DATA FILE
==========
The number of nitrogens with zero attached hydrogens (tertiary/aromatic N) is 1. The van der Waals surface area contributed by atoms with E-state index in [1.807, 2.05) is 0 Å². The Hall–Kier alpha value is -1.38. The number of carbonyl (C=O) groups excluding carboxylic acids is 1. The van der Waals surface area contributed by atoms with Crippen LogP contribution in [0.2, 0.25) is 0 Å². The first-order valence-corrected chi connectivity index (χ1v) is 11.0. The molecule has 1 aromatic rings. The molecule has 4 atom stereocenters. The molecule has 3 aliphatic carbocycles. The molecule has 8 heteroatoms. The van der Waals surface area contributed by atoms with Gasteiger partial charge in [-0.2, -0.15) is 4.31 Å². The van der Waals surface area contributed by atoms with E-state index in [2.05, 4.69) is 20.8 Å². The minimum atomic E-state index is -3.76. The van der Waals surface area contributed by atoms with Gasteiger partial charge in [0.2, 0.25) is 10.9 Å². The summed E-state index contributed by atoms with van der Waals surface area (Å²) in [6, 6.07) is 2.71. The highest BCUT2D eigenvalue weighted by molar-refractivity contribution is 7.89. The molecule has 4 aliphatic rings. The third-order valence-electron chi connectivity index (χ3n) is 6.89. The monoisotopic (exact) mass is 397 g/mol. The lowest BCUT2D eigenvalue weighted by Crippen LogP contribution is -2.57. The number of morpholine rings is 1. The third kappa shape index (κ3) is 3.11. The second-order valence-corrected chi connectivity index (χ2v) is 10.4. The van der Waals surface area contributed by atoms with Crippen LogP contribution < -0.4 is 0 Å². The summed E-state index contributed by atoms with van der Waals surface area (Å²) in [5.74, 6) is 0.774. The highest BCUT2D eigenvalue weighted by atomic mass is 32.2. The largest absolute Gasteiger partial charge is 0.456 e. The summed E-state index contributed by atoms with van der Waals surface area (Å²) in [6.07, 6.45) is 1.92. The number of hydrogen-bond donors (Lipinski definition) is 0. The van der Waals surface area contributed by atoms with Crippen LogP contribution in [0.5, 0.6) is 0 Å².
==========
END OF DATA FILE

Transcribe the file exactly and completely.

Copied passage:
The number of nitrogens with zero attached hydrogens (tertiary/aromatic N) is 1. The van der Waals surface area contributed by atoms with E-state index in [1.807, 2.05) is 0 Å². The Hall–Kier alpha value is -1.38. The number of carbonyl (C=O) groups excluding carboxylic acids is 1. The van der Waals surface area contributed by atoms with Crippen LogP contribution in [0.2, 0.25) is 0 Å². The first-order valence-corrected chi connectivity index (χ1v) is 11.0. The molecule has 1 aromatic rings. The molecule has 4 atom stereocenters. The molecule has 3 aliphatic carbocycles. The molecule has 8 heteroatoms. The van der Waals surface area contributed by atoms with Gasteiger partial charge in [-0.2, -0.15) is 4.31 Å². The van der Waals surface area contributed by atoms with E-state index in [2.05, 4.69) is 20.8 Å². The minimum atomic E-state index is -3.76. The van der Waals surface area contributed by atoms with Gasteiger partial charge in [0.2, 0.25) is 10.9 Å². The summed E-state index contributed by atoms with van der Waals surface area (Å²) in [6, 6.07) is 2.71. The highest BCUT2D eigenvalue weighted by molar-refractivity contribution is 7.89. The molecule has 4 aliphatic rings. The third-order valence-electron chi connectivity index (χ3n) is 6.89. The monoisotopic (exact) mass is 397 g/mol. The lowest BCUT2D eigenvalue weighted by Crippen LogP contribution is -2.57. The number of morpholine rings is 1. The third kappa shape index (κ3) is 3.11. The second-order valence-corrected chi connectivity index (χ2v) is 10.4. The van der Waals surface area contributed by atoms with Crippen LogP contribution < -0.4 is 0 Å². The summed E-state index contributed by atoms with van der Waals surface area (Å²) in [5.74, 6) is 0.774. The highest BCUT2D eigenvalue weighted by atomic mass is 32.2. The largest absolute Gasteiger partial charge is 0.456 e. The summed E-state index contributed by atoms with van der Waals surface area (Å²) in [6.07, 6.45) is 1.92. The number of hydrogen-bond donors (Lipinski definition) is 0. The van der Waals surface area contributed by atoms with Crippen LogP contribution in [0.5, 0.6) is 0 Å².